Carbon Express Maxima Red Arrowson May 7, 2013
When you look at an arrow shaft, it doesn’t look very sophisticated. In fact, if you look at an old cedar shaft from one hundred years ago and compare it to a carbon arrow of today, it doesn’t look like much has changed over the course of one hundred years. When you compare bows of years ago to bows of today, there have been dramatic leaps forward in technology. It’s easy to see how technology has affected bows. Yet, seeing how technology has impacted arrows is a bit more difficult but arrows have come a long way. The technology advancements are hard to see because the technology is hidden inside the shaft. I recently interviewed Lennie Rezmer from Carbon Express arrows about arrow technology and their newest arrow, the Carbon Express Maxima Red. After our conversation, I realized you can learn about the science behind the arrows.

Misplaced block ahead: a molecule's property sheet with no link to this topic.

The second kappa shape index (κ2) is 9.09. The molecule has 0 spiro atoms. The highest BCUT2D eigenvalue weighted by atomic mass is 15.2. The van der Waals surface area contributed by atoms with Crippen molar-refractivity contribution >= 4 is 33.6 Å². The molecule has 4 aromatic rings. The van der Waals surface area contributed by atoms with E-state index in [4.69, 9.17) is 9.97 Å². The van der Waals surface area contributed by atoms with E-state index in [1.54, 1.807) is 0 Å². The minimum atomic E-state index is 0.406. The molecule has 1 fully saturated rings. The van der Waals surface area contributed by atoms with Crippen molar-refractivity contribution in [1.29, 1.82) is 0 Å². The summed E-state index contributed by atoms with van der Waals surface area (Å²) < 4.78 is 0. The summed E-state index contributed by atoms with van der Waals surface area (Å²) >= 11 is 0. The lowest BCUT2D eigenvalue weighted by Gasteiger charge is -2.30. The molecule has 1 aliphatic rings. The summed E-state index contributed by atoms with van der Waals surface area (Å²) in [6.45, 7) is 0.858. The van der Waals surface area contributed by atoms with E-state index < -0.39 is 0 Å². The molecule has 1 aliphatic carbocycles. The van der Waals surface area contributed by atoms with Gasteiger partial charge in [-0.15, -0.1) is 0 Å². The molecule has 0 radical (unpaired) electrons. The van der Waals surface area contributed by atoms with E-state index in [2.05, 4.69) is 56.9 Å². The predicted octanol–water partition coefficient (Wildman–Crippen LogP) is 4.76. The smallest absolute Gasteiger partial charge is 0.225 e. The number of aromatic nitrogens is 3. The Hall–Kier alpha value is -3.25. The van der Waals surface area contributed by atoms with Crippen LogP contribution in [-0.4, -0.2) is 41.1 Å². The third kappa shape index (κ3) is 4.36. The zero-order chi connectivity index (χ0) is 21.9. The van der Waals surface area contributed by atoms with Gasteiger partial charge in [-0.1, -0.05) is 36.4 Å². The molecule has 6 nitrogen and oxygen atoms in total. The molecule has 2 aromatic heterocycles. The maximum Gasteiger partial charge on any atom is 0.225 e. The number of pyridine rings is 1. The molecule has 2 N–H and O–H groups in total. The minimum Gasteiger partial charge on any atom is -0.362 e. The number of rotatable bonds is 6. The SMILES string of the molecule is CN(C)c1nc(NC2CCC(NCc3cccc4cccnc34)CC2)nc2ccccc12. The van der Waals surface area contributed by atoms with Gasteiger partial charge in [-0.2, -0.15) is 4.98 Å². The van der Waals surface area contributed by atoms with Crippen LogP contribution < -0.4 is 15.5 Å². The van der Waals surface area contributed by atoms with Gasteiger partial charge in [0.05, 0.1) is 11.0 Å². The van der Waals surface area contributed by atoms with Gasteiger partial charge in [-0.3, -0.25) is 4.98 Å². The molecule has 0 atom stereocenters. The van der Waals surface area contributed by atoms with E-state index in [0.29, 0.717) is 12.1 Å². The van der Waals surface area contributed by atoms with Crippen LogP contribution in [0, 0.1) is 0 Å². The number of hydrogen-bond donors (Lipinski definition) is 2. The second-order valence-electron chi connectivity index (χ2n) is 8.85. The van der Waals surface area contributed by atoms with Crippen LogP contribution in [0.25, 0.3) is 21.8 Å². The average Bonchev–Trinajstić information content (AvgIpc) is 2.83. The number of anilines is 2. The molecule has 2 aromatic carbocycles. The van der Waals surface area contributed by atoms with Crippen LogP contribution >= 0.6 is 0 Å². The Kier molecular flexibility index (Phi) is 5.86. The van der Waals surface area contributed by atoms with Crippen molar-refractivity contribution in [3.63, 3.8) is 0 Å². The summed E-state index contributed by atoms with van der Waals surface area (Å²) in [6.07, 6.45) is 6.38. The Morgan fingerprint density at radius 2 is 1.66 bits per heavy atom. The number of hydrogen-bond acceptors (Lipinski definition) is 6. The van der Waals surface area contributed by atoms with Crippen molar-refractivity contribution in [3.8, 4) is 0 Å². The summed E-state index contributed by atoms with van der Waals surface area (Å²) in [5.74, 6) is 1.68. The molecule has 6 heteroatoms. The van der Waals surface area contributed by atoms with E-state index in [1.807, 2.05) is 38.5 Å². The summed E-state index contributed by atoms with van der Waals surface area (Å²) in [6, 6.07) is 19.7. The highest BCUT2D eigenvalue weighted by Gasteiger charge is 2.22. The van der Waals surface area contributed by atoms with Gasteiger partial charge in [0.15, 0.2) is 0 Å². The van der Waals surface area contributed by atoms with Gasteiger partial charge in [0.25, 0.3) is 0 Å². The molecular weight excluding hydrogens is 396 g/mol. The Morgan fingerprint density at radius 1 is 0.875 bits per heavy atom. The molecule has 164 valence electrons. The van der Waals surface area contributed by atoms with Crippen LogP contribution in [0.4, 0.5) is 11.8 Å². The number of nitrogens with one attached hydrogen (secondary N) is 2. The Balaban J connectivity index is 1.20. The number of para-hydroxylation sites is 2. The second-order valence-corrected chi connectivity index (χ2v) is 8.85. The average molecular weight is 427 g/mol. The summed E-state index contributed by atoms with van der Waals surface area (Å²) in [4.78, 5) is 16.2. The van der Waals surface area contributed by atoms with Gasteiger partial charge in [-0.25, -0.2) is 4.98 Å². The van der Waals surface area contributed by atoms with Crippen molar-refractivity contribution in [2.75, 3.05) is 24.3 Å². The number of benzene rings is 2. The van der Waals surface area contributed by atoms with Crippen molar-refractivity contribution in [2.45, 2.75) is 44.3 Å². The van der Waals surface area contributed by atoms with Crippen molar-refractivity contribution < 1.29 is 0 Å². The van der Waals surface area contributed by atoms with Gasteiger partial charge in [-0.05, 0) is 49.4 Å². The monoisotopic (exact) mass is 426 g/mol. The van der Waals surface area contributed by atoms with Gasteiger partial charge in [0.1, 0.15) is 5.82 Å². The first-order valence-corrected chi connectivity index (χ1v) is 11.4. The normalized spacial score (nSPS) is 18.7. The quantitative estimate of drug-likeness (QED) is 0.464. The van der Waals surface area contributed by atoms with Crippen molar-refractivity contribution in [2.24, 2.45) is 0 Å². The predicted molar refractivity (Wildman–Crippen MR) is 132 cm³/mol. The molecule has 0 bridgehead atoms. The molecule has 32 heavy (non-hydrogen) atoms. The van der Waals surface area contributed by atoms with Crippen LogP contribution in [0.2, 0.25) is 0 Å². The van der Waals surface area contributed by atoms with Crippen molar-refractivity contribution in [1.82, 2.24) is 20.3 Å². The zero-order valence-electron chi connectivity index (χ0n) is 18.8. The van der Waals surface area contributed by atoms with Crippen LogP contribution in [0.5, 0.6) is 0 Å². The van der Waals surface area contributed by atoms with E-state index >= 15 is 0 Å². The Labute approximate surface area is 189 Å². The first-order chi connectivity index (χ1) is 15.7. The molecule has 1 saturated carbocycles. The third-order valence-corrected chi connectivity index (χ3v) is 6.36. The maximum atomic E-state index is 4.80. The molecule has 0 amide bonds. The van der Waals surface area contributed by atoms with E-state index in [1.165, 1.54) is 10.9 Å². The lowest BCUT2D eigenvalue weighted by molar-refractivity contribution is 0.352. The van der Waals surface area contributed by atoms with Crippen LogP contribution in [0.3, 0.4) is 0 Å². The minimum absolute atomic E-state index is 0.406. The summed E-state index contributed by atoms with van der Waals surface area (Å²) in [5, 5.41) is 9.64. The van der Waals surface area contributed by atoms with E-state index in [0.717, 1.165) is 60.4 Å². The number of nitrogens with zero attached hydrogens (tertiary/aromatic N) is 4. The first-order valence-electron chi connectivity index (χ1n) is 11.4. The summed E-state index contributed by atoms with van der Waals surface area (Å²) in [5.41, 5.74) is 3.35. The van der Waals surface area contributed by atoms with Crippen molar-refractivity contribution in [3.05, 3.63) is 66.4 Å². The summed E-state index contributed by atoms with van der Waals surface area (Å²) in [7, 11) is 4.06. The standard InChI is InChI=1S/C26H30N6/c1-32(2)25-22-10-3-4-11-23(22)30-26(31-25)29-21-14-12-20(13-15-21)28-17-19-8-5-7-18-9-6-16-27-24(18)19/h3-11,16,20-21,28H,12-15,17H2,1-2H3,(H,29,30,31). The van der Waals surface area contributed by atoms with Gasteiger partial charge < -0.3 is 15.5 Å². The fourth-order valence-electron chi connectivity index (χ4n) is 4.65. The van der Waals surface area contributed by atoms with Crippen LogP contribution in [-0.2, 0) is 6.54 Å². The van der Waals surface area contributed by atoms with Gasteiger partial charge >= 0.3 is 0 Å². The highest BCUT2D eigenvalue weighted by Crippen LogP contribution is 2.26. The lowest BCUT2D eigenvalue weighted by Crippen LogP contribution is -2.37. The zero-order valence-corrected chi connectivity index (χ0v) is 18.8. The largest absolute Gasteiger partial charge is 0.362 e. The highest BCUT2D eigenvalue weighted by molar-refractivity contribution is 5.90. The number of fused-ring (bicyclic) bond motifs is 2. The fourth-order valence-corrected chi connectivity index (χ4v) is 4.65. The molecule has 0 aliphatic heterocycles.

Today's carbon arrows are leaps and bounds ahead of those made only a short time ago. As a result, bowhunters are filling more tags and shooting more accurate than ever before. Pictured here is the all new Carbon Express Maxima Red.
If you buy a dozen arrows, you want each arrow to fly the same way. Whether you are practicing in the backyard or in the field hunting, you don’t have to worry about making a bad shot because of an inconsistent arrow. Carbon Express goes to great lengths to ensure their arrows are uniform and virtually perfect. That’s not to say you won’t encounter a bad arrow occasionally, but as a rule when you buy a dozen arrows, they are all identical. “In our production process, we have sophisticated equipment for testing our arrows,” Rezmer said. “We have machines that test the static spine of the arrows, the straightness of the arrows and the weight of the arrows. So, when someone buys our arrows, they get arrows with tight tolerances, resulting in better accuracy for bowhunting or target archery purposes. We do the most sophisticated arrow production testing in the industry.”